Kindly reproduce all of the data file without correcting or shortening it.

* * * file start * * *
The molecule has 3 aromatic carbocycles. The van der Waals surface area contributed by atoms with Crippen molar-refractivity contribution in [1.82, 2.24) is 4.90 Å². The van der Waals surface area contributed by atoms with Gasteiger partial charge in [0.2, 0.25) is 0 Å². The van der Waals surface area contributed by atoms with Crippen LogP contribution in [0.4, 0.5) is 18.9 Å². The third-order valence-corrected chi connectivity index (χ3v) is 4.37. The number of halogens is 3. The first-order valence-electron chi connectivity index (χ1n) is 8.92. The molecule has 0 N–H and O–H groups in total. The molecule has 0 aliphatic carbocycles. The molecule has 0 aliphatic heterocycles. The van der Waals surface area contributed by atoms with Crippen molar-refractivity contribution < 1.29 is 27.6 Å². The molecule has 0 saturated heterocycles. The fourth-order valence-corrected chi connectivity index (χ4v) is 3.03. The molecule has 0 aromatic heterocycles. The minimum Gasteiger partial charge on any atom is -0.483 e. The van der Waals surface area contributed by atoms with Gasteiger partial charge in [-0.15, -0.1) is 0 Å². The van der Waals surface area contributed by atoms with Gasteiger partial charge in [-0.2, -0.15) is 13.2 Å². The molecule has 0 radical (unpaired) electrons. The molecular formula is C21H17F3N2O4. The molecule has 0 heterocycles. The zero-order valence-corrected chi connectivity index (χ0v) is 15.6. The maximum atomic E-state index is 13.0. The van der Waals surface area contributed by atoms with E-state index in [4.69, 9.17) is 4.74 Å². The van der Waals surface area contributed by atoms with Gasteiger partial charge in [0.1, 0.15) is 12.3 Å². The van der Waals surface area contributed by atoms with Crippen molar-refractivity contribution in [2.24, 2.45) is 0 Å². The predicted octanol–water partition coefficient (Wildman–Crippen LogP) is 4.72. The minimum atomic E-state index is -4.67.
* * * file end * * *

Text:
The molecule has 3 aromatic carbocycles. The van der Waals surface area contributed by atoms with Crippen molar-refractivity contribution in [1.82, 2.24) is 4.90 Å². The van der Waals surface area contributed by atoms with Gasteiger partial charge in [0.2, 0.25) is 0 Å². The van der Waals surface area contributed by atoms with Crippen LogP contribution in [0.4, 0.5) is 18.9 Å². The third-order valence-corrected chi connectivity index (χ3v) is 4.37. The number of halogens is 3. The first-order valence-electron chi connectivity index (χ1n) is 8.92. The molecule has 0 N–H and O–H groups in total. The molecule has 0 aliphatic carbocycles. The molecule has 0 aliphatic heterocycles. The van der Waals surface area contributed by atoms with Crippen molar-refractivity contribution < 1.29 is 27.6 Å². The molecule has 0 saturated heterocycles. The fourth-order valence-corrected chi connectivity index (χ4v) is 3.03. The molecule has 0 aromatic heterocycles. The minimum Gasteiger partial charge on any atom is -0.483 e. The van der Waals surface area contributed by atoms with Gasteiger partial charge in [-0.15, -0.1) is 0 Å². The van der Waals surface area contributed by atoms with Gasteiger partial charge in [-0.2, -0.15) is 13.2 Å². The molecule has 0 radical (unpaired) electrons. The molecular formula is C21H17F3N2O4. The molecule has 0 heterocycles. The zero-order valence-corrected chi connectivity index (χ0v) is 15.6. The maximum atomic E-state index is 13.0. The van der Waals surface area contributed by atoms with E-state index in [4.69, 9.17) is 4.74 Å². The van der Waals surface area contributed by atoms with Gasteiger partial charge in [0.1, 0.15) is 12.3 Å². The van der Waals surface area contributed by atoms with Crippen molar-refractivity contribution in [2.24, 2.45) is 0 Å². The predicted octanol–water partition coefficient (Wildman–Crippen LogP) is 4.72. The minimum atomic E-state index is -4.67.